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You're spot on with the cultural shift.

To me, complaints about tone are for critiques that contain phrases like "fucking idiot" and "worthless waste of space" and other such direct insults or attacks.

If something legitimately makes you stop and stare with your mouth hanging open, it is OK to say "this statement made me stop and stare with my mouth hanging open." Phrases like "I am not making this up" are reasonable shortcuts to expressing that sentiment.

Could Mr. Ptacek's review have been worded more kindly? Of course. Do I care? Not at all. It was nice enough. It concentrated on technical flaws rather than personal attacks. It was informative and useful. The tone was just fine.

> If something legitimately makes you stop and stare with your mouth hanging open, it is OK to say "this statement made me stop and stare with my mouth hanging open."

It's okay if you are writing a story about your personal reactions.

It's irrelevant if you are writing a serious critique, which should be about the content, not about your emotional response to it (assuming it is a critique of an informative work -- obviously, if you are critiquing something as a work of art intended to inspire emotional responses, writing about your response as some relevance.)

It's possible to blend the first kind of story with the second kind of critique, but you have to recognize the different roles of each, do it deliberately, and be exceptionally skilled (the set of people who can do this and produce something worth reading is a proper subset of the intersection of the sets of those who can write entertaining personal stories and those who can write valuable straight critiques.)

That being said, tptacek's review seems pretty focussed on substantive critique with very minimal emotional distractions, so while I disagree with the categorical defense of the individual statements at issue as being appropriate to a straight critique of an informative work, I also think that the charge that the tone was inappropriate and a barrier to reading is overblown considering the fairly minimal level at which distracting emotional descriptions are present in the review.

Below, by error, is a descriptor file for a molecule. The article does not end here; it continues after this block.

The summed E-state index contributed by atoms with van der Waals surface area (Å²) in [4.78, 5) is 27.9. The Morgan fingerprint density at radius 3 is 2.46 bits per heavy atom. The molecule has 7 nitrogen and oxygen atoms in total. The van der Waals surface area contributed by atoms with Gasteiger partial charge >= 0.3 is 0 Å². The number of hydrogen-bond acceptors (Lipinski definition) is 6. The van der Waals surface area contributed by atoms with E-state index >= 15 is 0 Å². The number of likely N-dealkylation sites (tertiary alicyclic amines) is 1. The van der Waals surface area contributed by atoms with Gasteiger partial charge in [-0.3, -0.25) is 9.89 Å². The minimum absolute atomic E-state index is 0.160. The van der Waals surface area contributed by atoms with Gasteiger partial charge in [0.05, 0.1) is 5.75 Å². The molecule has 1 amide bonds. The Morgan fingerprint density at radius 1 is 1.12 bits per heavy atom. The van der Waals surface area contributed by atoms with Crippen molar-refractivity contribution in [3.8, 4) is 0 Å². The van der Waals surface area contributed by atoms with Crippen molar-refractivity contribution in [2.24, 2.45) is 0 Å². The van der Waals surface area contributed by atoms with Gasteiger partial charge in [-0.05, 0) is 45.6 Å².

Sure, it's irrelevant. It adds some color, but it's unnecessary. But who cares? The complaints are not "this writing could be tighter, it wastes words on unnecessary side notes." They are, "oh my god you're hurting this poor fellow's self esteem with your tone!"

It's ironic that these critiques of this review are much dumber than the review's critiques of the book, and implicitly hold a fairly off-the-cuff internet comment to far higher standards than a published book that purports to give important and useful advice about cryptography.

Could this review be better? Sure. But who cares?

Out of curiosity, how could it have been better?

There isn't a whole lot. I think removing some of the emotional language would help. I prefer my technical articles to be a "just the facts, ma'am" and make an effort to write that way myself. I think it could also have benefitted from some additional explanation of the right way, beyond just pointing out the wrong way. For example, I would love to have seen a brief explanation of why hash functions aren't MACs, and why MAC-then-encrypt is the wrong way to do things. I already have a basic familiarity with that (at least partially from some of your previous comments), but I'm sure your explanation would at the very least help cement the ideas in my mind, and probably teach me something new.

That said, I want to point out that I think your review was excellent and it's the kind of thing I love coming across. It many ways, it reminds me of the heyday of Usenet. It's great content and it doesn't need to be better. To the extent that it can be better, it's because nearly any work can be made better with additional effort.

Personally I like the emotional language, because it lets someone slightly less familiar with the field get a sense of how bad each thing is.

A purely "just the facts" version might need a "how bad on a scale of 1-10" or something to get the same information across, and would be less readable.

This is a profound signalling problem. The people who should be most concerned that their data could "have a widespread failure of referential integrity" are sometimes the first to have their eyes glaze over at hearing about it.

That's pretty much a TL;DR of what I was saying in the post you responded to (note the last paragraph).

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